**Calculate Number of Days Between Two Dates**

Excel has a function that calculates the number of days between two dates, the DATEDIF function.

**The Formula**

=DATEDIF(A2,B2,"d")

You got the number of days between two dates, but there is one problem, cell C4 returns an error. Error #NUM! happens because the end date is earlier than the start date.

Please read the article below for a more detailed explanation for DATEDIF function

To fix the #NUM! Error, the solution is to use the subtraction formula. Excel stores date values as an integer number, to find out the number of days between two dates use the subtraction formula.

**The Formula**

=B2-A2

Look at cell C4, the DATEDIF function returns a #NUM error, but with subtraction formula, there is no error but a negative number.

**Calculate Number of Weeks Between Two Dates**

To calculate the number of weeks between two dates divide the number of days between two dates by number 7. The result is the number of weeks between two dates.

**The Formula**

=(B2-A2)/7

A result is a decimal number, a number of weeks between October 29, 2018, and January 5, 2019, is 9.714286.

Is it possible to get a full week difference and shows the remaining days (that are not up to 1 week)? Of course, Excel can do this, thanks to the QUOTIENT and MOD function.

**The Formula for weeks column**

=QUOTIENT(B2-A2,7)

**The Formula for days column**

=MOD(B2-A2,7)

Between October 29, 2018, and January 5, 2019, there are nine weeks and five days.

Please read the article below for a more detailed explanation for QUOTIENT and MOD function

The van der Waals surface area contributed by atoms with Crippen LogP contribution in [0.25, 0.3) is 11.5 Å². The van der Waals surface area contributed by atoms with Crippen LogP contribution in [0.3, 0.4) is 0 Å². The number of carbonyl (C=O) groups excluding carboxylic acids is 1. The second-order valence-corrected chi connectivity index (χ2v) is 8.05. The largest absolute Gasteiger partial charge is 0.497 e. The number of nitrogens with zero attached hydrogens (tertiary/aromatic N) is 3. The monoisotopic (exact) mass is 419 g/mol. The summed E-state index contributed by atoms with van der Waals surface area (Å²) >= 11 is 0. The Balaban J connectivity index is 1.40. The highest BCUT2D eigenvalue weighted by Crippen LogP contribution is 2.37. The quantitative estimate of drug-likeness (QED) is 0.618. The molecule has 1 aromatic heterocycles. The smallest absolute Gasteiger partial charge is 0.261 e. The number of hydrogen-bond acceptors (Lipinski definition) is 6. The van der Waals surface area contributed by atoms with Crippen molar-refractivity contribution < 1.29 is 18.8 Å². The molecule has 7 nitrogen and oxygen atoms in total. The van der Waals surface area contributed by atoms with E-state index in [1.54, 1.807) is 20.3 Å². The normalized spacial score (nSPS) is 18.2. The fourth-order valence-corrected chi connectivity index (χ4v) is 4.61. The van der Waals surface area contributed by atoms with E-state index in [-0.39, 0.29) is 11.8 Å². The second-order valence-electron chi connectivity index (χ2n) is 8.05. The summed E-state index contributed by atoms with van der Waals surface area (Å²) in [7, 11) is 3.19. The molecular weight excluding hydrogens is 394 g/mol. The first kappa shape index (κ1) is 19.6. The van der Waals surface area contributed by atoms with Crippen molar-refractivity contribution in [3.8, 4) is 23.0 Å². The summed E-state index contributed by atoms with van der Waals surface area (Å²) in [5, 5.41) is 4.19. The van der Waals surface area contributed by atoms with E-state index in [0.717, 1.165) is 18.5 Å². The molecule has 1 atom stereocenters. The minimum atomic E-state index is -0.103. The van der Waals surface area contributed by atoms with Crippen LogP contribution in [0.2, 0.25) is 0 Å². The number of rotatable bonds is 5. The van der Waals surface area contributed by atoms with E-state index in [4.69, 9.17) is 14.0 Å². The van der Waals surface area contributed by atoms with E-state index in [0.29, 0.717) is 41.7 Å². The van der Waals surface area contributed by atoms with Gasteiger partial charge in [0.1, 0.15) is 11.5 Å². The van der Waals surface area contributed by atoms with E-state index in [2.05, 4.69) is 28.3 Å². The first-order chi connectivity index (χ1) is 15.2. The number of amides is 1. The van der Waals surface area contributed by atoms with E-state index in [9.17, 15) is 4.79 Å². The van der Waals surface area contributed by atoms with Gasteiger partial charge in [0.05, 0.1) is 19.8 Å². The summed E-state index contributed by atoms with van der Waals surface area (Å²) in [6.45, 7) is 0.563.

**Calculate Number of Months Between Two Dates**

To calculate the number of months between two dates, you must use the DATEDIF function. You cannot use the division formula that divides the number of days between two dates by 30. Why? Because in a month could be 28, 29, 30 or 31 days.

**The Formula**

=DATEDIF(A2,B2,"m")

You got a #NUM! error, it means the DATEDIF function unable to do a calculation if the end date is earlier than the start date.

The solution is to change the start date and the end date position __if the end date is earlier than the start date__. You need the IF function to do this trick.

**The Formula**

=IF(B2<A2,-1*DATEDIF(B2,A2,"m"),DATEDIF(A2,B2,"m"))

No more #NUM errors and cell C4 can display a negative number :).

The DATEDIF function result is a complete difference. If there is less than 1-month days difference, excel will ignore it.

How to calculate the remaining days that are not up to 1 month? still using the DATEDIF function but the unit argument is “md” (calculating the day difference by ignoring the difference in months).

**The formula for days column**

=IF(B2<A2,-1*DATEDIF(B2,A2,"md"),DATEDIF(A2,B2,"md"))

**Calculate Number of Years Between Two Dates**

How to calculate number of years, months and days between two dates?

**The Formula for years column**

=IF(B2<A2,-1*DATEDIF(B2,A2,"y"),DATEDIF(A2,B2,"y"))

**The Formula for months column**

=IF(B2<A2,-1*DATEDIF(B2,A2,"ym"),DATEDIF(A2,B2,"ym"))

**The Formula for days column**

=IF(B2<A2,-1*DATEDIF(B2,A2,"md"),DATEDIF(A2,B2,"md"))